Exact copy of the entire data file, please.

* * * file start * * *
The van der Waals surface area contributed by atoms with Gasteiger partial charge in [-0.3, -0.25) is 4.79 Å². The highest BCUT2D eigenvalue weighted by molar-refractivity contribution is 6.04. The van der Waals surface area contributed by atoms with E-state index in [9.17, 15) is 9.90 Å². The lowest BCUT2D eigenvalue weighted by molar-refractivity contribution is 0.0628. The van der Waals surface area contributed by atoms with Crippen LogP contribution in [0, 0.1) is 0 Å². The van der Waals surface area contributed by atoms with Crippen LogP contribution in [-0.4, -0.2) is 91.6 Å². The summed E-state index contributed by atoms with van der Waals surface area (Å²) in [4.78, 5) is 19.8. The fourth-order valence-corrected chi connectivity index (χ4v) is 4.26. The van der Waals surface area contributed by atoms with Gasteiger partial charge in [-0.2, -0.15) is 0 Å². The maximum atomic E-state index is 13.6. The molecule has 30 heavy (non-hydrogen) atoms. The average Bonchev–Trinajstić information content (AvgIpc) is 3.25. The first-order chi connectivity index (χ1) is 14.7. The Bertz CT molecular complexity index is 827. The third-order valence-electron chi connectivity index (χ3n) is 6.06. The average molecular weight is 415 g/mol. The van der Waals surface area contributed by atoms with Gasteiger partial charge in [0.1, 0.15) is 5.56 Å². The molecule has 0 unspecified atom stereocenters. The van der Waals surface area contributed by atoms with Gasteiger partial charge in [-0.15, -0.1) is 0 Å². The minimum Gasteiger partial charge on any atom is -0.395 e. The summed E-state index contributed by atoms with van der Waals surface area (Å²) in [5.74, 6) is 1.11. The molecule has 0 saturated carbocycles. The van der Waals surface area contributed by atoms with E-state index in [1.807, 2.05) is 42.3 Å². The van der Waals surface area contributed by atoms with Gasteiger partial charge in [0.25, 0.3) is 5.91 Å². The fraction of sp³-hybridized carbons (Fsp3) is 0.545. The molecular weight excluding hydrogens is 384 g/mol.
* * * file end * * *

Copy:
The van der Waals surface area contributed by atoms with Gasteiger partial charge in [-0.3, -0.25) is 4.79 Å². The highest BCUT2D eigenvalue weighted by molar-refractivity contribution is 6.04. The van der Waals surface area contributed by atoms with E-state index in [9.17, 15) is 9.90 Å². The lowest BCUT2D eigenvalue weighted by molar-refractivity contribution is 0.0628. The van der Waals surface area contributed by atoms with Crippen LogP contribution in [0, 0.1) is 0 Å². The van der Waals surface area contributed by atoms with Crippen LogP contribution in [-0.4, -0.2) is 91.6 Å². The summed E-state index contributed by atoms with van der Waals surface area (Å²) in [4.78, 5) is 19.8. The fourth-order valence-corrected chi connectivity index (χ4v) is 4.26. The van der Waals surface area contributed by atoms with Gasteiger partial charge in [-0.2, -0.15) is 0 Å². The maximum atomic E-state index is 13.6. The molecule has 30 heavy (non-hydrogen) atoms. The average Bonchev–Trinajstić information content (AvgIpc) is 3.25. The first-order chi connectivity index (χ1) is 14.7. The Bertz CT molecular complexity index is 827. The third-order valence-electron chi connectivity index (χ3n) is 6.06. The average molecular weight is 415 g/mol. The van der Waals surface area contributed by atoms with Gasteiger partial charge in [0.1, 0.15) is 5.56 Å². The molecule has 0 unspecified atom stereocenters. The van der Waals surface area contributed by atoms with Gasteiger partial charge in [-0.15, -0.1) is 0 Å². The minimum Gasteiger partial charge on any atom is -0.395 e. The summed E-state index contributed by atoms with van der Waals surface area (Å²) in [5.74, 6) is 1.11. The molecule has 0 saturated carbocycles. The van der Waals surface area contributed by atoms with E-state index in [1.807, 2.05) is 42.3 Å². The van der Waals surface area contributed by atoms with Gasteiger partial charge in [0.25, 0.3) is 5.91 Å². The fraction of sp³-hybridized carbons (Fsp3) is 0.545. The molecular weight excluding hydrogens is 384 g/mol.